I'm not taking a dig at the musical, because it actually handles the question with a good sense of humor and seemingly asked the question far in advance of most other media. Our Superman doesn't lose his powers, he just feels like a loser when he's duped into being at a ceremony where a laundromat is being named in his honor while villains use the distraction to blow up city hall (and an evil reporter turns the city against him).
Thematically, the desire to take apart The Man of Steel seems to have started less as an act of writing bravery within comics as superhero comics started to grow up over in the actual funnybook side of the biz. It's possible that this line of thinking was first seen in a 1966 musical. Could it be we saw the signs of things to come as the musical tried to appeal not just to kids who want to see their favorite hero on the stage, but also to the adults who haven't thought about Superman in a decade or three? The pop psychology, the self-loathing... all played to the hilt for camp in the musical became high drama in other, much more highly regarded superhero films and comics. The primary difference being: the musical does it all as a sort of "ha ha ha! Wouldn't it be funny is Superman were as emotionally crippled as us?" instead of the assumption of the past two decades: that, to be interesting, a superhero has to be an emotional wreck.
These same ideas of the "what if?" of the hero's fallibility would be so ingrained in the DNA of the idea of the invulnerable hero that they'd resurface again and again and again. I blame the psychoses of Mort Weisinger.***
I'm going to be pondering this one for a while.
For Superman fans, it has that feel of so many comic adaptations until circa 2000. The writers are clearly only tangentially aware of who and what Superman is, relying on the same basic four or five facts anyone off the street might know. And while that's where you can start, for reasons I cannot begin to fathom, that's as far as the writer's went. The cast is strewn with characters made up for the musical when existing characters would have been fine. And, man, there's no Jimmy Olsen. Who... really, no Jimmy in a MUSICAL? That's just wrong.
It's nothing John or Jane Q. Public would notice, but it's hard not to get your super nose a little out of joint when you know the reason the writers didn't even try may have been due the cultural status of comics in 1966.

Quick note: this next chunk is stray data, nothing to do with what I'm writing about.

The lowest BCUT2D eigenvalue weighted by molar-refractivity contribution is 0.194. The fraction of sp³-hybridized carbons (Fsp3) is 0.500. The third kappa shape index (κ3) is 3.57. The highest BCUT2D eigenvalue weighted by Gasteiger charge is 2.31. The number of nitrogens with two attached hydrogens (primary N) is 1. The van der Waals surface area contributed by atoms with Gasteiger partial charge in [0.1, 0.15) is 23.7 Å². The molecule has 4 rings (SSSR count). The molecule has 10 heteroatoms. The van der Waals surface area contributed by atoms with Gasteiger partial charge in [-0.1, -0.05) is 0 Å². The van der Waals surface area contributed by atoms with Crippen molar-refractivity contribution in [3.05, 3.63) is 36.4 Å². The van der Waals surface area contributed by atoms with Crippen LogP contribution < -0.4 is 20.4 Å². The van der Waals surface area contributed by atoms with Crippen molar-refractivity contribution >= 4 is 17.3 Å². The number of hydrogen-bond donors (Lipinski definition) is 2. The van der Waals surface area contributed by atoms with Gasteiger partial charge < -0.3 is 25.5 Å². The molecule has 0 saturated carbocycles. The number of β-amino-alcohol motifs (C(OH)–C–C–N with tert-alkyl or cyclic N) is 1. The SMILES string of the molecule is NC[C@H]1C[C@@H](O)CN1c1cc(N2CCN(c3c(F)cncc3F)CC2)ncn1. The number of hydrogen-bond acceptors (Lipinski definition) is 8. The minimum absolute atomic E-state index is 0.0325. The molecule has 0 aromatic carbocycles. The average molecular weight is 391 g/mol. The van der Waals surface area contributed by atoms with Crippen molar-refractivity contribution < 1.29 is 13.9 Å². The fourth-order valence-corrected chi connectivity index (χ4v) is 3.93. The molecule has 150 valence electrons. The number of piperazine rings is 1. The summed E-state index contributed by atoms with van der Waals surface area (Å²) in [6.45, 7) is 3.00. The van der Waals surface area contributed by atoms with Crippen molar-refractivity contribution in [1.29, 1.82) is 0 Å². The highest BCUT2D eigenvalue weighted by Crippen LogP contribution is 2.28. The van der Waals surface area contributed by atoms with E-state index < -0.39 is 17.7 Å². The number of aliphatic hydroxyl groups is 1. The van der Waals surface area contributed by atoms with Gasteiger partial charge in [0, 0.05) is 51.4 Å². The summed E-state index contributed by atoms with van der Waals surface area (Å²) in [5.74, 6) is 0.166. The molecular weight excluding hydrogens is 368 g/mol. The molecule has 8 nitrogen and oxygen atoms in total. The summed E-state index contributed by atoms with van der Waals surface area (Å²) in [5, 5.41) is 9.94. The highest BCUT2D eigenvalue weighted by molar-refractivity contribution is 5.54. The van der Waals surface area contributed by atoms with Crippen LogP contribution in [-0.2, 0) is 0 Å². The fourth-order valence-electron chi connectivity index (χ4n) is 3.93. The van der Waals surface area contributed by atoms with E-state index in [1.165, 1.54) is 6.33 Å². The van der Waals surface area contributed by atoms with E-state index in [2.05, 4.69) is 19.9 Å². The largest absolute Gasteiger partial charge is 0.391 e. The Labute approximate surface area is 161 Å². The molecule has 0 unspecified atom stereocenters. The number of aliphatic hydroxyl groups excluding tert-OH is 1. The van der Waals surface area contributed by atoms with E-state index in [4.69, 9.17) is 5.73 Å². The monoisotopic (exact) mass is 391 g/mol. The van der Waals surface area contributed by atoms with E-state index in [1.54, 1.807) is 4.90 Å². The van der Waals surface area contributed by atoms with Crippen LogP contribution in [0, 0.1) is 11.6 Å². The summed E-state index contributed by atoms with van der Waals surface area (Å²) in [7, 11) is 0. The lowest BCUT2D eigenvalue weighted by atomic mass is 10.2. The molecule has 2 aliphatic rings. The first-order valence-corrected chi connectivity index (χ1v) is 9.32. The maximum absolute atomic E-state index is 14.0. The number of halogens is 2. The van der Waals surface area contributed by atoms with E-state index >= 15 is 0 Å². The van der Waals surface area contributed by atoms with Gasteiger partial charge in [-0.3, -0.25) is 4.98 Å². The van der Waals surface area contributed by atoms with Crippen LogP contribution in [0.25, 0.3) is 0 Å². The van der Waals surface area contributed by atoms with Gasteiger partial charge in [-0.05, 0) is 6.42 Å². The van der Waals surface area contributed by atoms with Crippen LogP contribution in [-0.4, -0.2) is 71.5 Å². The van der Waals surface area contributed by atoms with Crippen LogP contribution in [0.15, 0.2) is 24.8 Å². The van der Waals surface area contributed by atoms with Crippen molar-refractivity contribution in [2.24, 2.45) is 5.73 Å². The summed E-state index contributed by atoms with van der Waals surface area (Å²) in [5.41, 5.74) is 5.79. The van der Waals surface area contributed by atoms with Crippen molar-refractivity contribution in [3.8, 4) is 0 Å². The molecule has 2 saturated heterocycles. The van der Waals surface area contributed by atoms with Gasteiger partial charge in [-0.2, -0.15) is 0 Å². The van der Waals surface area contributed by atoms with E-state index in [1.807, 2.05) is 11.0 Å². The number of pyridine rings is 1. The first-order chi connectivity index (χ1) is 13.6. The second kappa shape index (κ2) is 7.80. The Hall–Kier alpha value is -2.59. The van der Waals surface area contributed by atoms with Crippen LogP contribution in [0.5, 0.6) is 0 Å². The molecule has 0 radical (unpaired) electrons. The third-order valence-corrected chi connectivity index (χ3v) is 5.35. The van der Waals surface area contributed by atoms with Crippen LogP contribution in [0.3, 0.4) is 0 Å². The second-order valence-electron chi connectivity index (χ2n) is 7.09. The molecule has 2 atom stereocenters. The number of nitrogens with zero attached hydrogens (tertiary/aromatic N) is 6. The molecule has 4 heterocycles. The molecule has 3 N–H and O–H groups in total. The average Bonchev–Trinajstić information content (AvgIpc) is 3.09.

For the hardcore Superman fan, the musical DVD is a must. For comics fans and completionists, check it out. It's not much of a musical, but it is interesting as artifact.
I understand there's a new version of the musical running, a sort of answer to the cumbersome production of Spider-Man: Turn off the Dark. Their Superman, in flight, is not a man on wires but a cardboard Superman held aloft. The story is supposedly still sweet and simple. And, more than anything, after the Dark Knight cycle of movies, four Spider-Man movies and however much writing we've done on how super-heroes must be misfits out for revenge of some sort, maybe we're pushing back against the black cloud of angst and want our superheroes a bit more colorful and larger than life? I don't know.
I certainly wish the stage show well.
And, in a way, I really did enjoy this thing. I think if I were an angry 20-something trying to convince people to take comics seriously, this would leave me on the floor weeping, but from my current perspective, there's something to this musical, and if it gets redone and repopularized in 2013, I'm all for it!
*keep in mind, Saturday Night Live was put on because it was cheap and they needed to do something on Saturday nights other than run old movies
**you see what I did there?
***not really, but we don't have time to get too into this tonight
Apparently the whole thing is on YouTube, so go nuts...